Grant Period: Over nine months
Nishtha Jain’s proposed film on family photo-albums is in many ways an extension of her earlier IFA-funded film on studio photography. That film explored how personal fantasies are realised through photographs and it portrayed the photo studio’s role in local communities. This film goes further along the same road by looking, through the medium of the family album, at the personal significance of photographs. Nishtha has identified four narratives or strands on which she would like to base her film. Sevati Mitra who lives in Kolkata belongs to an enlightened Brahmo family. Mitra has a vast collection of family photographs dating from the time of her grandparents. Premalaya Singh, and her younger sister Priyo Batra, live in Delhi and their brother, Pritampal, lives in Pune, but the siblings grew up in Abbotabad in Pakistan. Their father was a staunch Congress supporter and people like Khan Abdul Ghaffar Khan and Mahatma Gandhi visited their home. The photographs of their life in Abbotabad are now the only vestige they have left of that time. Geraldine Forbes is a historian who has worked on family photographs and has been collecting them and interviewing the people whose lives are reflected in such photographs. Finally, we have the genre of the family photograph – the kind of portfolios specially commissioned by families who wish to create documents of their lives according to their own ideas of how they would like to be portrayed.
While Nishtha is anxious to point out that these four strands do not exhaust the possibilities that she would like to explore in the film, it is also the case that they cover the main themes pertaining to the family album that interest her. In the case of Sevati Mitra, we have the example of someone who sees her own life as congruent and continuous with the life represented in the family album. The three elderly siblings from Delhi and Pune hold on to their photographs as artefacts of a vanished time, so that the family album here comes to represent a strong awareness of loss. The questions that are raised in relation to the work of Geraldine Forbes are: How does a historian analyse photographs that have purely personal significance? How can the family album be removed from its domestic frame and yet retain the personal context that will make it meaningful in a more general sense? Finally, in the case of the self-consciously constructed family album, there is the question of the contrasts between the real and the imagined family. What idealised notions of family do these constructions draw upon?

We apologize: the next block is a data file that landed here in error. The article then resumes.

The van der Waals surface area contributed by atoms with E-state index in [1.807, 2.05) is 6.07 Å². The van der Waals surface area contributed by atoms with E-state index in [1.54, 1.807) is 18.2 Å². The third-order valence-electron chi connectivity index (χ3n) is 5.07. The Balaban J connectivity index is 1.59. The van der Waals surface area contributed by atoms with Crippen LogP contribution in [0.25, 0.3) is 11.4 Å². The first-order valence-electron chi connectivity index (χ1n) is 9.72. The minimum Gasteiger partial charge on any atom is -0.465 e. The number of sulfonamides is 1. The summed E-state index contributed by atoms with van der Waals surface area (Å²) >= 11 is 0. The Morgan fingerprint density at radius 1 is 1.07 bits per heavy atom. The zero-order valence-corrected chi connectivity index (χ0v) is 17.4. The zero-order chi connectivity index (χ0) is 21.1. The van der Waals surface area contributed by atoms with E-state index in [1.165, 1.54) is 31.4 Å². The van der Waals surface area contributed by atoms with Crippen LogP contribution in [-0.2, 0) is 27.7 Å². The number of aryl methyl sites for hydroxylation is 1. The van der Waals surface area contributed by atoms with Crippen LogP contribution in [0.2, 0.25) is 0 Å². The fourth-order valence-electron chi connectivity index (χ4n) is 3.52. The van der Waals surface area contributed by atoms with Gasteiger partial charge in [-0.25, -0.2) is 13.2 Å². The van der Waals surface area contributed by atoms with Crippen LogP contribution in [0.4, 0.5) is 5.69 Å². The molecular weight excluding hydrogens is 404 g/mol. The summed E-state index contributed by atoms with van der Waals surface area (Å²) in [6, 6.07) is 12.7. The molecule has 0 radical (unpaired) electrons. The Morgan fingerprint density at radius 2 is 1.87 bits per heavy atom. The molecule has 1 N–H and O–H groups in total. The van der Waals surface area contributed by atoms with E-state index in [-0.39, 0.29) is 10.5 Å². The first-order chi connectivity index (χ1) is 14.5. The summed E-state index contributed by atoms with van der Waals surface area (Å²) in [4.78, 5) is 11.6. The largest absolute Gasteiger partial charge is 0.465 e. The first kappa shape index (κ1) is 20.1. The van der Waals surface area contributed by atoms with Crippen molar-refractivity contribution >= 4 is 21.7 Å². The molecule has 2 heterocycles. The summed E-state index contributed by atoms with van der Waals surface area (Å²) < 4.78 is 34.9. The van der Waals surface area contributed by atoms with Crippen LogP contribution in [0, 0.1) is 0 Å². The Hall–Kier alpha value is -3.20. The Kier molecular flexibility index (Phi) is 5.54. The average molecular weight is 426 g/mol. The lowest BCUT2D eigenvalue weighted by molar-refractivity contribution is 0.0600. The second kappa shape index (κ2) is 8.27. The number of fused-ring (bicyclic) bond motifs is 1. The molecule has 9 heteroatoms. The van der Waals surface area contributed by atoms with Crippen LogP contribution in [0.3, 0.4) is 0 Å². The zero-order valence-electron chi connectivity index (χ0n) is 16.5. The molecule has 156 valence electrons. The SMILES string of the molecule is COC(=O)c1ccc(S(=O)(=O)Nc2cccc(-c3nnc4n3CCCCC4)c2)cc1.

Nistha proposes to construct her film mainly from family albums and conversations, and hopes to avoid using a commentary. One stylistic device she may use is to get actors to depict images from old photographs. Given the subtlety and playfulness of Nishtha’s previous film, it is reasonable to expect that this film too will both move and enlighten. At the same time, it will be interesting to see how the filmmaker’s presence functions in this one. While in the last project it was possible for Nishtha to remain considerably detached from her subjects, in this film, the more enclosed personal space associated with the family album may compel her to address individual characters more directly.